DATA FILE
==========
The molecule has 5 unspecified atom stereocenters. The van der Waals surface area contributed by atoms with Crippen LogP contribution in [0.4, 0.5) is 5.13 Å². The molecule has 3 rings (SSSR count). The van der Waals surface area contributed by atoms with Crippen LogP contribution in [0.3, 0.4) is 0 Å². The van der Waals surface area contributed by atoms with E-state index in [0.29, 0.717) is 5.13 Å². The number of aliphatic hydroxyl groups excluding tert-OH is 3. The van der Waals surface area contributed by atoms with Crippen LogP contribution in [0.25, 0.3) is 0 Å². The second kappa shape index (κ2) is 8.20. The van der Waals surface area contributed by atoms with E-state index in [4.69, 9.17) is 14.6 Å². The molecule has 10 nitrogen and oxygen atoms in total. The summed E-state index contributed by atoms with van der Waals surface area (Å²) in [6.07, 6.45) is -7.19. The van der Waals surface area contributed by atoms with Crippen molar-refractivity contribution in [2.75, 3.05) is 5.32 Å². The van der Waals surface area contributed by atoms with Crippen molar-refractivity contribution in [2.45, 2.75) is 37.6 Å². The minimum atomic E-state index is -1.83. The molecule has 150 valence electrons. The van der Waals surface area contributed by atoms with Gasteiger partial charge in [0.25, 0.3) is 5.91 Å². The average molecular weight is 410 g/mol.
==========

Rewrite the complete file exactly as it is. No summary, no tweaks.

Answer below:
The molecule has 5 unspecified atom stereocenters. The van der Waals surface area contributed by atoms with Crippen LogP contribution in [0.4, 0.5) is 5.13 Å². The molecule has 3 rings (SSSR count). The van der Waals surface area contributed by atoms with Crippen LogP contribution in [0.3, 0.4) is 0 Å². The van der Waals surface area contributed by atoms with E-state index in [0.29, 0.717) is 5.13 Å². The number of aliphatic hydroxyl groups excluding tert-OH is 3. The van der Waals surface area contributed by atoms with Crippen LogP contribution in [0.25, 0.3) is 0 Å². The second kappa shape index (κ2) is 8.20. The van der Waals surface area contributed by atoms with E-state index in [4.69, 9.17) is 14.6 Å². The molecule has 10 nitrogen and oxygen atoms in total. The summed E-state index contributed by atoms with van der Waals surface area (Å²) in [6.07, 6.45) is -7.19. The van der Waals surface area contributed by atoms with Crippen molar-refractivity contribution in [2.75, 3.05) is 5.32 Å². The van der Waals surface area contributed by atoms with Crippen molar-refractivity contribution in [2.45, 2.75) is 37.6 Å². The minimum atomic E-state index is -1.83. The molecule has 150 valence electrons. The van der Waals surface area contributed by atoms with Gasteiger partial charge in [0.25, 0.3) is 5.91 Å². The average molecular weight is 410 g/mol.